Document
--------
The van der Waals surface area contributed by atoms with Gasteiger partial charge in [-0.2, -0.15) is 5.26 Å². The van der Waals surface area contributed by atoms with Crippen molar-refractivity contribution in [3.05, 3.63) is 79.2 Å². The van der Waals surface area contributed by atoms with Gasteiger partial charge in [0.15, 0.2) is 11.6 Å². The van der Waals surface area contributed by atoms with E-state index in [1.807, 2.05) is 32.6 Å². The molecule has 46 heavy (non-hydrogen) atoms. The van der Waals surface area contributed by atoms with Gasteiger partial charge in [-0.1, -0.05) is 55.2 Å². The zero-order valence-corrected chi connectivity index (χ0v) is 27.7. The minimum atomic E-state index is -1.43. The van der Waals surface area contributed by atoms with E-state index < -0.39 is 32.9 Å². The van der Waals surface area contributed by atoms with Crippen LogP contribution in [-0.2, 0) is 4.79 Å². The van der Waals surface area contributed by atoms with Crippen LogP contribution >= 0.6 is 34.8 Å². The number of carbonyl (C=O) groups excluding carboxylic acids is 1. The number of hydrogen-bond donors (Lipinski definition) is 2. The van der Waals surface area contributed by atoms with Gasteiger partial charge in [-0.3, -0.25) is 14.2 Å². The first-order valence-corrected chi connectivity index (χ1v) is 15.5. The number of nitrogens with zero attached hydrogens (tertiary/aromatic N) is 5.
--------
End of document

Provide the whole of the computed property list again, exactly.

The van der Waals surface area contributed by atoms with Gasteiger partial charge in [-0.2, -0.15) is 5.26 Å². The van der Waals surface area contributed by atoms with Crippen molar-refractivity contribution in [3.05, 3.63) is 79.2 Å². The van der Waals surface area contributed by atoms with Gasteiger partial charge in [0.15, 0.2) is 11.6 Å². The van der Waals surface area contributed by atoms with E-state index in [1.807, 2.05) is 32.6 Å². The molecule has 46 heavy (non-hydrogen) atoms. The van der Waals surface area contributed by atoms with Gasteiger partial charge in [-0.1, -0.05) is 55.2 Å². The zero-order valence-corrected chi connectivity index (χ0v) is 27.7. The minimum atomic E-state index is -1.43. The van der Waals surface area contributed by atoms with E-state index < -0.39 is 32.9 Å². The van der Waals surface area contributed by atoms with Crippen LogP contribution in [-0.2, 0) is 4.79 Å². The van der Waals surface area contributed by atoms with Crippen LogP contribution >= 0.6 is 34.8 Å². The number of carbonyl (C=O) groups excluding carboxylic acids is 1. The number of hydrogen-bond donors (Lipinski definition) is 2. The van der Waals surface area contributed by atoms with Gasteiger partial charge in [-0.3, -0.25) is 14.2 Å². The first-order valence-corrected chi connectivity index (χ1v) is 15.5. The number of nitrogens with zero attached hydrogens (tertiary/aromatic N) is 5.